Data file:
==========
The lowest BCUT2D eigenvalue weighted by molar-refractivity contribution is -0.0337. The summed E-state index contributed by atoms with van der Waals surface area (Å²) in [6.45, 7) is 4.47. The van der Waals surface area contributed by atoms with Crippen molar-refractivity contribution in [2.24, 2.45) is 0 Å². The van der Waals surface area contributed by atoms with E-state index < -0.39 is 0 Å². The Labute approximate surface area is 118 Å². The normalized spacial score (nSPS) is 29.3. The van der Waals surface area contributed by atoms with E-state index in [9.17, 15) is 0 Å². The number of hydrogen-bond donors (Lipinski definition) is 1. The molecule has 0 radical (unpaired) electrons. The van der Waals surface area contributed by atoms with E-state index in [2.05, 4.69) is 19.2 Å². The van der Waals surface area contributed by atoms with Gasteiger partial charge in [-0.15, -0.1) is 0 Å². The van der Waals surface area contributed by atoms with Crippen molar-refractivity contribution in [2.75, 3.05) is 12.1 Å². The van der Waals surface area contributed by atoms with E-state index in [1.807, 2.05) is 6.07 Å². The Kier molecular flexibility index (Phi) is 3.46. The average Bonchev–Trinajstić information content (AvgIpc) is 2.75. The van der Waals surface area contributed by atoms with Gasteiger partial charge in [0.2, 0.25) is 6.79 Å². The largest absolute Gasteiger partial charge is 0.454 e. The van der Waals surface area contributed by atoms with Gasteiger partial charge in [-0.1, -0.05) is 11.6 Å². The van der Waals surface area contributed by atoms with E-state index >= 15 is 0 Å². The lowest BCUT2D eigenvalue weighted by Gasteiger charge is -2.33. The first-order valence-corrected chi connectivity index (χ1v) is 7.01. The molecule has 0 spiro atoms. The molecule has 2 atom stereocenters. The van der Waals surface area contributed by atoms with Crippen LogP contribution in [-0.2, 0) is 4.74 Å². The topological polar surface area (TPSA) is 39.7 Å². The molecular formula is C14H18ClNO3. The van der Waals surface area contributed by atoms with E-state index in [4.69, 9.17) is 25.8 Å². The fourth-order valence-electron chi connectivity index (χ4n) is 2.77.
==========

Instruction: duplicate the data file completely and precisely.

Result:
The lowest BCUT2D eigenvalue weighted by molar-refractivity contribution is -0.0337. The summed E-state index contributed by atoms with van der Waals surface area (Å²) in [6.45, 7) is 4.47. The van der Waals surface area contributed by atoms with Crippen molar-refractivity contribution in [2.24, 2.45) is 0 Å². The van der Waals surface area contributed by atoms with E-state index < -0.39 is 0 Å². The Labute approximate surface area is 118 Å². The normalized spacial score (nSPS) is 29.3. The van der Waals surface area contributed by atoms with E-state index in [9.17, 15) is 0 Å². The number of hydrogen-bond donors (Lipinski definition) is 1. The molecule has 0 radical (unpaired) electrons. The van der Waals surface area contributed by atoms with E-state index in [2.05, 4.69) is 19.2 Å². The van der Waals surface area contributed by atoms with Gasteiger partial charge in [-0.15, -0.1) is 0 Å². The van der Waals surface area contributed by atoms with Crippen molar-refractivity contribution in [2.75, 3.05) is 12.1 Å². The van der Waals surface area contributed by atoms with E-state index in [1.807, 2.05) is 6.07 Å². The Kier molecular flexibility index (Phi) is 3.46. The average Bonchev–Trinajstić information content (AvgIpc) is 2.75. The van der Waals surface area contributed by atoms with Gasteiger partial charge in [0.2, 0.25) is 6.79 Å². The largest absolute Gasteiger partial charge is 0.454 e. The van der Waals surface area contributed by atoms with Gasteiger partial charge in [-0.1, -0.05) is 11.6 Å². The van der Waals surface area contributed by atoms with E-state index >= 15 is 0 Å². The lowest BCUT2D eigenvalue weighted by Gasteiger charge is -2.33. The first-order valence-corrected chi connectivity index (χ1v) is 7.01. The molecule has 0 spiro atoms. The molecule has 2 atom stereocenters. The van der Waals surface area contributed by atoms with Crippen LogP contribution in [-0.2, 0) is 4.74 Å². The topological polar surface area (TPSA) is 39.7 Å². The molecular formula is C14H18ClNO3. The van der Waals surface area contributed by atoms with E-state index in [4.69, 9.17) is 25.8 Å². The fourth-order valence-electron chi connectivity index (χ4n) is 2.77.